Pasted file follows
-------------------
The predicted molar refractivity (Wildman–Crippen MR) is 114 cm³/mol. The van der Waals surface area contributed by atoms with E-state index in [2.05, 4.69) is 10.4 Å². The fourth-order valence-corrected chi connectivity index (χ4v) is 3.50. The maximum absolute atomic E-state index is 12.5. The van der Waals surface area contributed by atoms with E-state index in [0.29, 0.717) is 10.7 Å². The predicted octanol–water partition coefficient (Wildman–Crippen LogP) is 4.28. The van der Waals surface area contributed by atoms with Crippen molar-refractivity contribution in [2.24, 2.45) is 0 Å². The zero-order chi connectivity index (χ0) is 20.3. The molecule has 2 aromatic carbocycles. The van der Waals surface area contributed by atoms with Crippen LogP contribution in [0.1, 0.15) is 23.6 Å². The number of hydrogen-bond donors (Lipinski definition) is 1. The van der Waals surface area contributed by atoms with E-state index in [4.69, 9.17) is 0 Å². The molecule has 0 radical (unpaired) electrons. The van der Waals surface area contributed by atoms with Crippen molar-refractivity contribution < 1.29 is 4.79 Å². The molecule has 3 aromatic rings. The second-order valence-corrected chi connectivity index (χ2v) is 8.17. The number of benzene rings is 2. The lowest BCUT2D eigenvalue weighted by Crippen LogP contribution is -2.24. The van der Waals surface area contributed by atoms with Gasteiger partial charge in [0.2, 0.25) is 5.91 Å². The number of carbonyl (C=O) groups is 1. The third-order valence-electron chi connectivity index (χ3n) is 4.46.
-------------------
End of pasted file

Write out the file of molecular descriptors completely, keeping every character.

The predicted molar refractivity (Wildman–Crippen MR) is 114 cm³/mol. The van der Waals surface area contributed by atoms with E-state index in [2.05, 4.69) is 10.4 Å². The fourth-order valence-corrected chi connectivity index (χ4v) is 3.50. The maximum absolute atomic E-state index is 12.5. The van der Waals surface area contributed by atoms with E-state index in [0.29, 0.717) is 10.7 Å². The predicted octanol–water partition coefficient (Wildman–Crippen LogP) is 4.28. The van der Waals surface area contributed by atoms with Crippen molar-refractivity contribution in [2.24, 2.45) is 0 Å². The zero-order chi connectivity index (χ0) is 20.3. The molecule has 2 aromatic carbocycles. The van der Waals surface area contributed by atoms with Crippen LogP contribution in [0.1, 0.15) is 23.6 Å². The number of hydrogen-bond donors (Lipinski definition) is 1. The van der Waals surface area contributed by atoms with E-state index in [4.69, 9.17) is 0 Å². The molecule has 0 radical (unpaired) electrons. The van der Waals surface area contributed by atoms with Crippen molar-refractivity contribution < 1.29 is 4.79 Å². The molecule has 3 aromatic rings. The second-order valence-corrected chi connectivity index (χ2v) is 8.17. The number of benzene rings is 2. The lowest BCUT2D eigenvalue weighted by Crippen LogP contribution is -2.24. The van der Waals surface area contributed by atoms with Gasteiger partial charge in [0.2, 0.25) is 5.91 Å². The number of carbonyl (C=O) groups is 1. The third-order valence-electron chi connectivity index (χ3n) is 4.46.